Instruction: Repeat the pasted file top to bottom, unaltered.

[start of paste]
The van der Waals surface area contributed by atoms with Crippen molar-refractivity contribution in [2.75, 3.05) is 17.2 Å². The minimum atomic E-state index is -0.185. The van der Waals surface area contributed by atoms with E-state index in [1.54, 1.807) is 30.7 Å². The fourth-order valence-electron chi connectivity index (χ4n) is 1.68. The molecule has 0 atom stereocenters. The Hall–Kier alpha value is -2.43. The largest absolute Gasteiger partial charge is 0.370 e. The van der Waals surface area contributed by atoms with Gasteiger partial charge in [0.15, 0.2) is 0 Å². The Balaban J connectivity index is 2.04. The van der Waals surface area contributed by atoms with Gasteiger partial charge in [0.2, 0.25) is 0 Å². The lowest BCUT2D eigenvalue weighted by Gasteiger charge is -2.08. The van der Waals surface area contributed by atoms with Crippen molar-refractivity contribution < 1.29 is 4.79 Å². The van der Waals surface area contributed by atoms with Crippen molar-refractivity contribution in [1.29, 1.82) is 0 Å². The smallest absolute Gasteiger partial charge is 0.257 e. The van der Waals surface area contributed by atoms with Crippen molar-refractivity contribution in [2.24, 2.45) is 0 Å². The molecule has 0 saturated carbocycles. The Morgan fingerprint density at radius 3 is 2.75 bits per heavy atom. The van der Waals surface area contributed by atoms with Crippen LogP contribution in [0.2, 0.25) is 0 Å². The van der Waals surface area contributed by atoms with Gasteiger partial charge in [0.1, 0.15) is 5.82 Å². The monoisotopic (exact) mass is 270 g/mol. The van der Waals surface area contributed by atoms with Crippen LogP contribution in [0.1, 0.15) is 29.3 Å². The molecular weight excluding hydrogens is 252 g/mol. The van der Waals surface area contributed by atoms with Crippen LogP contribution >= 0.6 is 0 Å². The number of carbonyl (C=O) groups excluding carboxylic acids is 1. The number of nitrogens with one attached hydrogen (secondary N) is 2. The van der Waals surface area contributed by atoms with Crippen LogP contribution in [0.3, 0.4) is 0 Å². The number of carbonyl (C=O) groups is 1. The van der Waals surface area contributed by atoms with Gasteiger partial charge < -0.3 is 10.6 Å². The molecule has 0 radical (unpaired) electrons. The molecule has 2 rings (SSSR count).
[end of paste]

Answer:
The van der Waals surface area contributed by atoms with Crippen molar-refractivity contribution in [2.75, 3.05) is 17.2 Å². The minimum atomic E-state index is -0.185. The van der Waals surface area contributed by atoms with E-state index in [1.54, 1.807) is 30.7 Å². The fourth-order valence-electron chi connectivity index (χ4n) is 1.68. The molecule has 0 atom stereocenters. The Hall–Kier alpha value is -2.43. The largest absolute Gasteiger partial charge is 0.370 e. The van der Waals surface area contributed by atoms with Gasteiger partial charge in [0.15, 0.2) is 0 Å². The Balaban J connectivity index is 2.04. The van der Waals surface area contributed by atoms with Gasteiger partial charge in [0.2, 0.25) is 0 Å². The lowest BCUT2D eigenvalue weighted by Gasteiger charge is -2.08. The van der Waals surface area contributed by atoms with Crippen molar-refractivity contribution < 1.29 is 4.79 Å². The van der Waals surface area contributed by atoms with Crippen molar-refractivity contribution in [1.29, 1.82) is 0 Å². The smallest absolute Gasteiger partial charge is 0.257 e. The van der Waals surface area contributed by atoms with Crippen molar-refractivity contribution in [2.24, 2.45) is 0 Å². The molecule has 0 saturated carbocycles. The Morgan fingerprint density at radius 3 is 2.75 bits per heavy atom. The van der Waals surface area contributed by atoms with Crippen LogP contribution in [0.2, 0.25) is 0 Å². The van der Waals surface area contributed by atoms with Gasteiger partial charge in [0.1, 0.15) is 5.82 Å². The monoisotopic (exact) mass is 270 g/mol. The van der Waals surface area contributed by atoms with Crippen LogP contribution in [0.1, 0.15) is 29.3 Å². The molecular weight excluding hydrogens is 252 g/mol. The van der Waals surface area contributed by atoms with Crippen LogP contribution >= 0.6 is 0 Å². The number of carbonyl (C=O) groups excluding carboxylic acids is 1. The number of nitrogens with one attached hydrogen (secondary N) is 2. The van der Waals surface area contributed by atoms with Crippen LogP contribution in [0.3, 0.4) is 0 Å². The number of carbonyl (C=O) groups is 1. The van der Waals surface area contributed by atoms with Gasteiger partial charge < -0.3 is 10.6 Å². The molecule has 0 radical (unpaired) electrons. The molecule has 2 rings (SSSR count).